First off I have to assume the that the engine arrangement is the same for the 2001 as a 1999 model. 1. Remove the air inlet cover that runs over the top of the engine by unclipping at the air filter end and loosening the massive jubilee clip at the other end and sliding it off the rubber retainer. …2. Using a suitable sized Allen key remove the cover on top of the engine block. You should now see the HT leads leading to the sparkplugs. 3. Two of the sparkplugs are accessed by pulling up the plug cover two have covers held by male torx bolts. You will need to uy a special female torx bit for this. Unscrew these and pull up to access spark plugs. 4. Loosen the sparkplugs with a suitable deep socket. I found it easiest to loosen the plugs and extract by pushing the covers over them. The rubber grips the plug and it can be pulled out from the deep recess. 5. replace with new plugs and working in reverse, fit all the bits back that you have removed. I hope you find this useful. (MORE)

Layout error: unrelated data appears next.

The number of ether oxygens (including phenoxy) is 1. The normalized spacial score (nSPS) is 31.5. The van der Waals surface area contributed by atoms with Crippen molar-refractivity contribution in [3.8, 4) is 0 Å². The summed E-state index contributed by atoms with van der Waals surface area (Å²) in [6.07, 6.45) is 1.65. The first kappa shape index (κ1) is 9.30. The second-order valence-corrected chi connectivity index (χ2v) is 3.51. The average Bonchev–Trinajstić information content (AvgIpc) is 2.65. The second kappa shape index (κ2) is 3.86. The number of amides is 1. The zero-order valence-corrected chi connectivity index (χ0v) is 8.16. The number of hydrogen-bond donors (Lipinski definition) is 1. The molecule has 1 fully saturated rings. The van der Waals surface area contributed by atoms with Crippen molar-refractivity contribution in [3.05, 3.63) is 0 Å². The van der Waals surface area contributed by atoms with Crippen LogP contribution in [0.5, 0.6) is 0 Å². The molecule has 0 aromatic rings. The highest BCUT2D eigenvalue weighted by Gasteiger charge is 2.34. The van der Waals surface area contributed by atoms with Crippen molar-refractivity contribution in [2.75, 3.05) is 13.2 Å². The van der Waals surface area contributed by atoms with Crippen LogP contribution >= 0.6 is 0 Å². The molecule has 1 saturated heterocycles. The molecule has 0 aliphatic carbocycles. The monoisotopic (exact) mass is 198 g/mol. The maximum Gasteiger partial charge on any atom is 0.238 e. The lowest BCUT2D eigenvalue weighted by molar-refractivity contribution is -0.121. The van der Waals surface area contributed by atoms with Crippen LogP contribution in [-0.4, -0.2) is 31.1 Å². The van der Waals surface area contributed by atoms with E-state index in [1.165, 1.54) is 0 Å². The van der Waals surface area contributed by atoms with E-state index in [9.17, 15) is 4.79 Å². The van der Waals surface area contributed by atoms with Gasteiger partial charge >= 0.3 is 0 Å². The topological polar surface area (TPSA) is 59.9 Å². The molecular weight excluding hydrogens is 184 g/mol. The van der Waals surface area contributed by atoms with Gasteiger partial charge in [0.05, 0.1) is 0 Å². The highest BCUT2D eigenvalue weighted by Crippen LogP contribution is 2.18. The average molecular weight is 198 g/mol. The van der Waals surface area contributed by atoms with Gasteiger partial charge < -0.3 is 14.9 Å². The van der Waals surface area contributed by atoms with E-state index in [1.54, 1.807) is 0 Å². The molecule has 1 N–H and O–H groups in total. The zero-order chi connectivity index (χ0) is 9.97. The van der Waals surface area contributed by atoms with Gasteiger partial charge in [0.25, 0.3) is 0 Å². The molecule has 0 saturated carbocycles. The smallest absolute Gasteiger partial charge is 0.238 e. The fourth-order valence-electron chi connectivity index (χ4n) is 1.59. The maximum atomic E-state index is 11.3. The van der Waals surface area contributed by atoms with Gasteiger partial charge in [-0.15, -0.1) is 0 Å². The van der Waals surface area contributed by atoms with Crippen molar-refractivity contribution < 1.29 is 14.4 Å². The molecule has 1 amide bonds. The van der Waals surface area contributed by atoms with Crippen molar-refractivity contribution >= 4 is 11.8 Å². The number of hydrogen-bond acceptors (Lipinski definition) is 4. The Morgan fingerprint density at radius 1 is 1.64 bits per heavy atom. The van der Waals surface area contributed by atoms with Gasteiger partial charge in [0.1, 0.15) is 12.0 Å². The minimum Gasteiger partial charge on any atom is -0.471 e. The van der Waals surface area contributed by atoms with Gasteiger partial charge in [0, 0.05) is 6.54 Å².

Disconnect the car battery, remove the spark plug cables and bootcovers, remove and dispose of the old spark plugs. Next, put in thenew spark plugs, attach the boot covers and spark plug cables andreconnect the battery.
To change the brake pads on a 2005 Mercedes c220 CDI you will firsthave to remove the tire. Remove the hex bolts with the hex wrench.Pull the sensor plug from its socket, then remove the brakecaliper. Slide the old brake pads off, slip the new ones intoplace, and put everything back in place.
just about every manufacturer of cabin filters includes directions for replacemen as well as the filter's location. go to pep boys,,it is included.,,,,25-35 dollars